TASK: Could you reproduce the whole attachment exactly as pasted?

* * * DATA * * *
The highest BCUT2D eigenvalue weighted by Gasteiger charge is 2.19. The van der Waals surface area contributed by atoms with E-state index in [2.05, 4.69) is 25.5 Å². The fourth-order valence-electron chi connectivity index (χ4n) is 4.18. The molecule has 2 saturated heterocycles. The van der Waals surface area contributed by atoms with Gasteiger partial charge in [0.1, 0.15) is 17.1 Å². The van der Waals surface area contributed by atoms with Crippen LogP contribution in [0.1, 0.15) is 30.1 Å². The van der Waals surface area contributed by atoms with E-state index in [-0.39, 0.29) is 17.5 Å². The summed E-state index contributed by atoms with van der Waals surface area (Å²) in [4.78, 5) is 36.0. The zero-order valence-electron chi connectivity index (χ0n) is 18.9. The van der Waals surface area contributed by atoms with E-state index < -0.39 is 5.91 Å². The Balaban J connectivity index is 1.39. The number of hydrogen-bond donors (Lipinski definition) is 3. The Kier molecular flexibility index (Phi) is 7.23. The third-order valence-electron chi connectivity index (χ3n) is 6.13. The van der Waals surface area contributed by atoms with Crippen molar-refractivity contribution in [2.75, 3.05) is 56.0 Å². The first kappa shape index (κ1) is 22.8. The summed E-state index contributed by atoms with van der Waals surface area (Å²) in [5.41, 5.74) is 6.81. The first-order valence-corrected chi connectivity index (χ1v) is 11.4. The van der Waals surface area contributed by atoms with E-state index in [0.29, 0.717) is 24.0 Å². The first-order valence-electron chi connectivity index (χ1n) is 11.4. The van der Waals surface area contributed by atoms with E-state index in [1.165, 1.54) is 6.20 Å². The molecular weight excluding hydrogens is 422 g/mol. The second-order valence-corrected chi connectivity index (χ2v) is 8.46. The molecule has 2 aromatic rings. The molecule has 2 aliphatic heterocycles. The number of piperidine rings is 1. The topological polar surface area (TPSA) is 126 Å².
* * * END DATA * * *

The highest BCUT2D eigenvalue weighted by Gasteiger charge is 2.19. The van der Waals surface area contributed by atoms with E-state index in [2.05, 4.69) is 25.5 Å². The fourth-order valence-electron chi connectivity index (χ4n) is 4.18. The molecule has 2 saturated heterocycles. The van der Waals surface area contributed by atoms with Gasteiger partial charge in [0.1, 0.15) is 17.1 Å². The van der Waals surface area contributed by atoms with Crippen LogP contribution in [0.1, 0.15) is 30.1 Å². The van der Waals surface area contributed by atoms with E-state index in [-0.39, 0.29) is 17.5 Å². The summed E-state index contributed by atoms with van der Waals surface area (Å²) in [4.78, 5) is 36.0. The zero-order valence-electron chi connectivity index (χ0n) is 18.9. The van der Waals surface area contributed by atoms with E-state index < -0.39 is 5.91 Å². The Balaban J connectivity index is 1.39. The number of hydrogen-bond donors (Lipinski definition) is 3. The Kier molecular flexibility index (Phi) is 7.23. The third-order valence-electron chi connectivity index (χ3n) is 6.13. The van der Waals surface area contributed by atoms with Crippen molar-refractivity contribution in [2.75, 3.05) is 56.0 Å². The first kappa shape index (κ1) is 22.8. The summed E-state index contributed by atoms with van der Waals surface area (Å²) in [5.41, 5.74) is 6.81. The first-order valence-corrected chi connectivity index (χ1v) is 11.4. The van der Waals surface area contributed by atoms with E-state index in [0.29, 0.717) is 24.0 Å². The first-order valence-electron chi connectivity index (χ1n) is 11.4. The van der Waals surface area contributed by atoms with E-state index in [1.165, 1.54) is 6.20 Å². The molecular weight excluding hydrogens is 422 g/mol. The second-order valence-corrected chi connectivity index (χ2v) is 8.46. The molecule has 2 aromatic rings. The molecule has 2 aliphatic heterocycles. The number of piperidine rings is 1. The topological polar surface area (TPSA) is 126 Å².